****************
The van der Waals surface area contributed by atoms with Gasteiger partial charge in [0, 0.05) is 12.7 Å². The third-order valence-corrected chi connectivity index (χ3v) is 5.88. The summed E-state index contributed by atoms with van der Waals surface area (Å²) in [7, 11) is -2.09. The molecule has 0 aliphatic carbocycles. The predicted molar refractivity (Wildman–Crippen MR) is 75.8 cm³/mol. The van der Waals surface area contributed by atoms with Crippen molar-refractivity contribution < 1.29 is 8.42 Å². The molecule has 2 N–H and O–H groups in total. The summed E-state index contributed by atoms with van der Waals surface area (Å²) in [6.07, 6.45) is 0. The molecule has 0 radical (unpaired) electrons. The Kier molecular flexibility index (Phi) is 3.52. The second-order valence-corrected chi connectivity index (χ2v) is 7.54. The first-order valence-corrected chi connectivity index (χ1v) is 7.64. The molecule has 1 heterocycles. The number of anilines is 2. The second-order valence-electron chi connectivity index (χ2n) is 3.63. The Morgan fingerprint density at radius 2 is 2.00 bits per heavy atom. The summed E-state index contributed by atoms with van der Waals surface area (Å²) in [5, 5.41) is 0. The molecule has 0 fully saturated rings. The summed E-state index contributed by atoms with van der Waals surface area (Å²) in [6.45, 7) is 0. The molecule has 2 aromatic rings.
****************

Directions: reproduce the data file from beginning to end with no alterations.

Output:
The van der Waals surface area contributed by atoms with Gasteiger partial charge in [0, 0.05) is 12.7 Å². The third-order valence-corrected chi connectivity index (χ3v) is 5.88. The summed E-state index contributed by atoms with van der Waals surface area (Å²) in [7, 11) is -2.09. The molecule has 0 aliphatic carbocycles. The predicted molar refractivity (Wildman–Crippen MR) is 75.8 cm³/mol. The van der Waals surface area contributed by atoms with Crippen molar-refractivity contribution < 1.29 is 8.42 Å². The molecule has 2 N–H and O–H groups in total. The summed E-state index contributed by atoms with van der Waals surface area (Å²) in [6.07, 6.45) is 0. The molecule has 0 radical (unpaired) electrons. The Kier molecular flexibility index (Phi) is 3.52. The second-order valence-corrected chi connectivity index (χ2v) is 7.54. The first-order valence-corrected chi connectivity index (χ1v) is 7.64. The molecule has 1 heterocycles. The number of anilines is 2. The second-order valence-electron chi connectivity index (χ2n) is 3.63. The Morgan fingerprint density at radius 2 is 2.00 bits per heavy atom. The summed E-state index contributed by atoms with van der Waals surface area (Å²) in [5, 5.41) is 0. The molecule has 0 fully saturated rings. The summed E-state index contributed by atoms with van der Waals surface area (Å²) in [6.45, 7) is 0. The molecule has 2 aromatic rings.